Crypto Scammers Employed Photos of New Zealand’s Prime Minister on Facebook Ads

It’s not new that crypto scammers are using fake photos and endorsements of celebrities in order to allure unaware consumers who would be captivated by the celeb’s stardom (did someone say William Shatner?). Yet, even for an industry that is filled with such blatant swindles, a recent scam managed to stand out with a display of flagrant shamelessness.

It seems that tricksters from New Zealand were audacious enough to falsely employ the likeness of New Zealand’s prime minister so they could peddle their crypto assets.

According to the news site Stuff, scammers were posting ads on Facebook, displaying the image of Prime Minister Jacinda Ardern as if she had endorsed the advertised page, and even targeting specific age groups. Here’s an example of such a fraudulent ad on Facebook:

And it gets even better (or worse)… once a user clicked on the ad, he was redirected to a fake CNN page which indicated that the government of New Zealand had supposedly invested in a crypto startup that referred to itself as “the Bitcoin Revolution.” Here’s how the fake CNN article looked like:

When Stuff discovered the scam and informed the prime minister’s office, the latter reported it to Facebook, which in turn finally removed the fraudulent ad. Stuff also notes that this is not the first politician from New Zealand whose portrait was misused for Bitcoin scams; photos of former Prime Minister John Key were also deceitfully used in the past on Facebook and Twitter.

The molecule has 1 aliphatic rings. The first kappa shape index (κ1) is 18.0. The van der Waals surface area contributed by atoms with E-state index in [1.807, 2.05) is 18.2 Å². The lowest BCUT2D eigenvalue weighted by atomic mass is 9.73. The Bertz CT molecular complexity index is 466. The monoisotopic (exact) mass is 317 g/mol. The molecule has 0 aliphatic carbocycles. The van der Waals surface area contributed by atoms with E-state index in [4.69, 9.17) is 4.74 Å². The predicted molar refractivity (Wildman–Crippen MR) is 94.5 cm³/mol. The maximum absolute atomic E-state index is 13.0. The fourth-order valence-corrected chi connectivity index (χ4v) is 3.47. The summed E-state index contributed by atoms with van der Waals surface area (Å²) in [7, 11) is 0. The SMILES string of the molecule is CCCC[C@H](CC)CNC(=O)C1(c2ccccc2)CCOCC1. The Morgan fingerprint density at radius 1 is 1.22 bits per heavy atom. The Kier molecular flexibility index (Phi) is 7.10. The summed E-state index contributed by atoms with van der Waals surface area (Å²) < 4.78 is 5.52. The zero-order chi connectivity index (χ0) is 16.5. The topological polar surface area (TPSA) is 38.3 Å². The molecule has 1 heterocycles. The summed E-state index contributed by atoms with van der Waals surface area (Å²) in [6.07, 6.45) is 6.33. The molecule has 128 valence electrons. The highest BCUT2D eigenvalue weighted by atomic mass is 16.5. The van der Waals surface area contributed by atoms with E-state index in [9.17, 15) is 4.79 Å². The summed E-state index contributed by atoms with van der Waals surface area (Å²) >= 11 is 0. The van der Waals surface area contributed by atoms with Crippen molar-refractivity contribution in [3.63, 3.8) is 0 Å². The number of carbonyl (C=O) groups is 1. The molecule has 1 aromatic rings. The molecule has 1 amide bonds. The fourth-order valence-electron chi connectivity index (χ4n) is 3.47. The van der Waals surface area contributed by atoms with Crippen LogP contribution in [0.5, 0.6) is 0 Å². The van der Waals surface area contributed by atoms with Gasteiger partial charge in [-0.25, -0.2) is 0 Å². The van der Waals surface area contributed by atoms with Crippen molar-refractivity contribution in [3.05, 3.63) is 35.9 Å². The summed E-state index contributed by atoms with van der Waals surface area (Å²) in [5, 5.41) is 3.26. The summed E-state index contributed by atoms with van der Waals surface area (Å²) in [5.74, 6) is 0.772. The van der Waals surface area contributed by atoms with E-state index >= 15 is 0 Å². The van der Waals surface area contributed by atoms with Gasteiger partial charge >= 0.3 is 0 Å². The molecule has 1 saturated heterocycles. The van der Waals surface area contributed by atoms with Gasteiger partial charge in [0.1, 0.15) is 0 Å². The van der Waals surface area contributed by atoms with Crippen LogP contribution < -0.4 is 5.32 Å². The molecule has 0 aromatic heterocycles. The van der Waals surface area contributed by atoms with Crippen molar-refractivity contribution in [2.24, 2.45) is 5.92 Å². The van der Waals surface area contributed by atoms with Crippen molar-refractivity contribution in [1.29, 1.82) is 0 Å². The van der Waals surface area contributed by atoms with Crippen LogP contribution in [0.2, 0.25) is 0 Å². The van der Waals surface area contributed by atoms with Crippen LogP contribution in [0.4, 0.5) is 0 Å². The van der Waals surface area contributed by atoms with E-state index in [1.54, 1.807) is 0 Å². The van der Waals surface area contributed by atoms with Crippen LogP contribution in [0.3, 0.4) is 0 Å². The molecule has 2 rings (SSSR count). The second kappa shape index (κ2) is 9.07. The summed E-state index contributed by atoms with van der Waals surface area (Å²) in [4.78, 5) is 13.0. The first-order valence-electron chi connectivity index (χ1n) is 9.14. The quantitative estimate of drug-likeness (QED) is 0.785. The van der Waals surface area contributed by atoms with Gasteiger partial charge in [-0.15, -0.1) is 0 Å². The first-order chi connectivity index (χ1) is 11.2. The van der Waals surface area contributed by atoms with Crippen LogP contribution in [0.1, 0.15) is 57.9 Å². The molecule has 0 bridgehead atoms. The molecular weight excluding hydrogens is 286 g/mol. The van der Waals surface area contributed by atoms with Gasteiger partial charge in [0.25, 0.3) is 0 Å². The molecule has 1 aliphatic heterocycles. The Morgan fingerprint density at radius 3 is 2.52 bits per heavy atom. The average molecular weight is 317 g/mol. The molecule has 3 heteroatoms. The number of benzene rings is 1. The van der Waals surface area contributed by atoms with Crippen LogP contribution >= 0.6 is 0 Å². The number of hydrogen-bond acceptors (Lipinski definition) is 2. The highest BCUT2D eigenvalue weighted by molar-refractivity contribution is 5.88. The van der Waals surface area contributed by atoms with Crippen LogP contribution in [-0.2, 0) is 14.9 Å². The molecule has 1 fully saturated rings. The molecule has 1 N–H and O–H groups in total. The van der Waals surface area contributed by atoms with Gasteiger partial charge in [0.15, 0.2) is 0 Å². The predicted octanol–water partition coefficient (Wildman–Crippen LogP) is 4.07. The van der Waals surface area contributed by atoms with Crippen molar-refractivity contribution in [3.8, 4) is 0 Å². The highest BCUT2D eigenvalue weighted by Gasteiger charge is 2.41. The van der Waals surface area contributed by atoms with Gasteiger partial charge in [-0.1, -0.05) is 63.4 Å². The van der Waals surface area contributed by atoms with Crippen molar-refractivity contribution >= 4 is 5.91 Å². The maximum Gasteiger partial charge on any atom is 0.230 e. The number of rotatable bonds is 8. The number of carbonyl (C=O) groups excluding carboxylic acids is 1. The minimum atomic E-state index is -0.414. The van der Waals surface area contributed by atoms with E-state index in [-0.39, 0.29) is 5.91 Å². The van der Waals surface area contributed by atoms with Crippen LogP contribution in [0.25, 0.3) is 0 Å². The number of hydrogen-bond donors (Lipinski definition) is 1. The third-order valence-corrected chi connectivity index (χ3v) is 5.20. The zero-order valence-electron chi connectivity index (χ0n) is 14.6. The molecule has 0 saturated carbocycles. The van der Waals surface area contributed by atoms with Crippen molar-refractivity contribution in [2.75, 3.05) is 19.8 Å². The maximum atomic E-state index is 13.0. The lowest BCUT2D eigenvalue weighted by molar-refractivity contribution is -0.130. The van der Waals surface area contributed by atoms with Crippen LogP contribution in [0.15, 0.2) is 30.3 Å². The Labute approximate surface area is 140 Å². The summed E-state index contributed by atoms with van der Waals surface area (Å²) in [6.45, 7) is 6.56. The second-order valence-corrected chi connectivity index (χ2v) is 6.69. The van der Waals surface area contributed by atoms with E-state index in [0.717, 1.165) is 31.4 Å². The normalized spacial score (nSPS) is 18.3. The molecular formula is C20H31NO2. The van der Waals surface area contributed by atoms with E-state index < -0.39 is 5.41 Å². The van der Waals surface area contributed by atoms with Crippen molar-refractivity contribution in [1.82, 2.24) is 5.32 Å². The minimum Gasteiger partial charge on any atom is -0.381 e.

The spokeswoman of Prime Minister Ardern released the following statement:

Unfortunately this seems to be happening more regularly and highlights why social media platforms like Facebook need to remain vigilant about shutting down the fake news that shows up on their sites.

This is an excellent point. How could Facebook approve the ad of such a glaring scam? In June, Facebook lifted its partial ban on crypto, but that doesn’t negate its responsibility to monitor fraudulent advertising on its platform.

This is not the only recent crypto scam in New Zealand that attracted some headlines. Last month, New Zealand’s police issued a special warning, informing citizens not to engage in fishy online ventures while particularly referencing Bitcoin schemes.

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